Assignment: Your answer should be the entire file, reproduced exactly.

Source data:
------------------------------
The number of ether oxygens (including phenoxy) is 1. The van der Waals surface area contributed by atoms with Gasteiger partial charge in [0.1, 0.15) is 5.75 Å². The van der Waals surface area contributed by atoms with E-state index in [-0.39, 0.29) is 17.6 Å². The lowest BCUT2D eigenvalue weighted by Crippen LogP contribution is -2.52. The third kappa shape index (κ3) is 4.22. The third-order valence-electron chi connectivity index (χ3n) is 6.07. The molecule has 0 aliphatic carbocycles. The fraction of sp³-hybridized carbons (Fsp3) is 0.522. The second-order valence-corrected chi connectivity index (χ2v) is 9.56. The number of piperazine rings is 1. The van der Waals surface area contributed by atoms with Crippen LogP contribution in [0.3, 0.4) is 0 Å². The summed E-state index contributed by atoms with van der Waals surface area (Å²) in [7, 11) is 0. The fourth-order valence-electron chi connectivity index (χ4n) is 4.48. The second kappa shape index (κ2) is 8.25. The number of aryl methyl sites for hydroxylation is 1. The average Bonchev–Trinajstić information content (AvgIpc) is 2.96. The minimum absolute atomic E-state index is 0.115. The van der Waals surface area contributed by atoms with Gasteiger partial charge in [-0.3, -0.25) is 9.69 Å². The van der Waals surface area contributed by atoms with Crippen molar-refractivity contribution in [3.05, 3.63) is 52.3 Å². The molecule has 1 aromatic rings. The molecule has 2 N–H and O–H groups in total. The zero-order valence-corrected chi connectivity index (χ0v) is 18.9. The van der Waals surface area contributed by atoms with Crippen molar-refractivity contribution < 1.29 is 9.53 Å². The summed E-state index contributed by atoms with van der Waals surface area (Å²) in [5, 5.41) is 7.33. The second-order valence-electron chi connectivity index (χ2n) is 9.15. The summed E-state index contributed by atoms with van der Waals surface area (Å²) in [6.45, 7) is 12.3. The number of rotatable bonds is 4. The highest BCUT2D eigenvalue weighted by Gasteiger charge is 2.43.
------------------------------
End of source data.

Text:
The number of ether oxygens (including phenoxy) is 1. The van der Waals surface area contributed by atoms with Gasteiger partial charge in [0.1, 0.15) is 5.75 Å². The van der Waals surface area contributed by atoms with E-state index in [-0.39, 0.29) is 17.6 Å². The lowest BCUT2D eigenvalue weighted by Crippen LogP contribution is -2.52. The third kappa shape index (κ3) is 4.22. The third-order valence-electron chi connectivity index (χ3n) is 6.07. The molecule has 0 aliphatic carbocycles. The fraction of sp³-hybridized carbons (Fsp3) is 0.522. The second-order valence-corrected chi connectivity index (χ2v) is 9.56. The number of piperazine rings is 1. The van der Waals surface area contributed by atoms with Crippen LogP contribution in [0.3, 0.4) is 0 Å². The summed E-state index contributed by atoms with van der Waals surface area (Å²) in [7, 11) is 0. The fourth-order valence-electron chi connectivity index (χ4n) is 4.48. The second kappa shape index (κ2) is 8.25. The number of aryl methyl sites for hydroxylation is 1. The average Bonchev–Trinajstić information content (AvgIpc) is 2.96. The minimum absolute atomic E-state index is 0.115. The van der Waals surface area contributed by atoms with Gasteiger partial charge in [-0.3, -0.25) is 9.69 Å². The van der Waals surface area contributed by atoms with Crippen molar-refractivity contribution in [3.05, 3.63) is 52.3 Å². The molecule has 1 aromatic rings. The molecule has 2 N–H and O–H groups in total. The zero-order valence-corrected chi connectivity index (χ0v) is 18.9. The van der Waals surface area contributed by atoms with Crippen molar-refractivity contribution < 1.29 is 9.53 Å². The summed E-state index contributed by atoms with van der Waals surface area (Å²) in [5, 5.41) is 7.33. The second-order valence-electron chi connectivity index (χ2n) is 9.15. The summed E-state index contributed by atoms with van der Waals surface area (Å²) in [6.45, 7) is 12.3. The number of rotatable bonds is 4. The highest BCUT2D eigenvalue weighted by Gasteiger charge is 2.43.